Fashion as a curatorial muse is still a relatively new concept. But for the past year, the International Center of Photography’s concentration on fashion photography has put it in the context of that industry’s profound, if usually unacknowledged, influence on modern culture—from Edward Steichen’s work for Condé Nast in the ‘20s and ‘30s to Richard Avedon’s sixty-year career. Previously, the museum explored the social implications of fashion imagery, as in “Weird Beauty” and “ This Is Not a Fashion Photograph,” and now the ICP is completing its series with “ Dress Codes,” the museum’s third “Triennial of Photography and Video.” (October 2-January 17) No museum in the United States has given such detailed focus to photographic imagery made ostensibly for, or in relation to, the fashion industry—a rumination long overdue in the stratosphere of art historical discourse.
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In 1982, Artforum shocked the art world when it featured the avant-garde Japanese designer Issey Miyake on its cover. That was the first time fashion had so unabashedly entered the precincts of art. Quaint as it might seem today, the overt marriage of art and commerce was still something of a taboo a quarter century ago. And fashion, in particular, was a pop-cultural trinket unworthy of any serious artist’s attention. While Richard Avedon and Irving Penn may have already been shown in galleries, the hairs of the “commerce as art” taboo were split in such a way then that Avedon was known in the art world for his portraits and Penn, his larger than life cigarette butts--as opposed to their commercial “day job” fashion photographs.
In 2004, the Museum of Modern Art mounted a show entitled “Fashioning Fiction in Photography,” which examined the narrative strategies incorporated by artists in fulfilling commercial assignments in the fashion industry. It was the first museum show that addressed fashion as the subject of artistic inquiry.
Today, the interplay of art and fashion is in evidence everywhere. In W magazine alone fashion portfolios by art world photographers such as Philip-Lorca di Corcia, Larry Sultan, and Stephen Shore are standard fare. Advertising campaigns for Prada, Kate Spade, and Bottega Veneta are often shot by photographers whose reputations have long been secured by gallery representation and museum exhibitions. There was a time when artists who accepted commercial commissions would have been called sell-outs, but that’s so yesterday, even in critical terms.
Clothing, of course, has always been the essential ingredient in fashion photography, but one result of this cross-pollination between art and fashion is that clothes are no longer the identifiable focus of fashion imagery. Lifestyle, or sensibility, is the dominant commodity, clothing the subliminal message. Not that this is exactly new, either: In 1962, Avedon shot a ten-page fashion spread in Harper’s Bazaar in which he staged Mike Nichols and Suzy Parker as a La Dolce Vita-like couple in a series of paparazzi-esque images as they traveled through Europe, emulating a glamorous movie star life. In doing so, Avedon foreshadowed the conceptual narrative image so pervasive in today’s photographic art making. In the early 1980s, Ralph Lauren introduced an advertising campaign simulating an epic lifestyle that transpired in great manor houses and signified the inner sanctum world of East Coast aristocracy. (Drooling over such luxury was supposed to result in a cathexis of the Ralph Lauren label.) And by the late ‘80s the look of advertising imagery became a visual emblem of art world photography.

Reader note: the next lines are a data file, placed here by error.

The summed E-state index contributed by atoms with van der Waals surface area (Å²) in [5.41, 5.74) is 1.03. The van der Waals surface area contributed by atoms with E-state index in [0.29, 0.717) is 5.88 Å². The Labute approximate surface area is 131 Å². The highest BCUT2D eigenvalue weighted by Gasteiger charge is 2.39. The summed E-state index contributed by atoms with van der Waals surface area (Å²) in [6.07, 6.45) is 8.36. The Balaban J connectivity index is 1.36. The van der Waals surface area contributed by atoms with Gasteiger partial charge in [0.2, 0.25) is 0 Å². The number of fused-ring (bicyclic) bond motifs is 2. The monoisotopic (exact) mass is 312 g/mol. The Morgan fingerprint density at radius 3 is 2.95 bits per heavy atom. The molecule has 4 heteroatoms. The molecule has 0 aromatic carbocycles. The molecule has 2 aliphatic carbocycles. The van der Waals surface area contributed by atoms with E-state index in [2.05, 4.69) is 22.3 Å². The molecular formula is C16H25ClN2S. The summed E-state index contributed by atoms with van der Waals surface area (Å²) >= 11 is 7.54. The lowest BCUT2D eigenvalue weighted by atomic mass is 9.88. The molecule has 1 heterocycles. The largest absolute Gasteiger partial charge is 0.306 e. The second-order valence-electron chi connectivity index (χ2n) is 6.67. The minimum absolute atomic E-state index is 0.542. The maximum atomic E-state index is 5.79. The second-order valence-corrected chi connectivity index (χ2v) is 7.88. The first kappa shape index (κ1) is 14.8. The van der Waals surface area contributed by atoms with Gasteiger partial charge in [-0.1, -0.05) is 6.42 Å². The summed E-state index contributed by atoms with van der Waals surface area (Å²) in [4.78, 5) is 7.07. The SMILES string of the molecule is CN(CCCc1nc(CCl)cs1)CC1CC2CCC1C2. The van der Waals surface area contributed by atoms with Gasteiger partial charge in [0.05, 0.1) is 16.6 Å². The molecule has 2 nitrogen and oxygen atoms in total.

ICP’s “Dress Codes” is a survey not of fashion photographs but, rather, visual imagery that explores fashion as a subject of artistic inquiry: How does the individual construct a public persona? The artist Alice O’Malley takes the question one step further in her portraits of individuals, such as Antony of Antony and the Johnsons, who transcend conformist notions of gender identity. What constitutes fashion in an increasingly homogenized global culture? Cao Fei’s video introduces a fashion shoot in her Second Life reality utilizing her avatar, known as China Tracy. How do clothes, hairstyles, jewelry, and make-up add up to our preconceptions of beauty? The concept of adornment is explored in Pinar Yolacan’s photographs of Brazilian women in garments fashioned from animal entrails and organ meats; they certainly offer new possibilities.
Some artists in this show adhere to photographic conventions while others subvert and extend the form, teasing out a variety of transgressive positions about the nature of fashion. While the visual tenor of this exhibition might be challenging for those with expectations that revolve around aesthetic enjoyment, the host of ideas addressed in this show should start a few conversations about what it means to get dressed in the morning.
Philip Gefter was a picture editor at The New York Times and wrote regularly about photography for the paper. His book of essays, Photography After Frank, was recently published by Aperture. He is currently producing a feature-length documentary on Bill Cunningham of the Times, and working on a biography of Sam Wagstaff.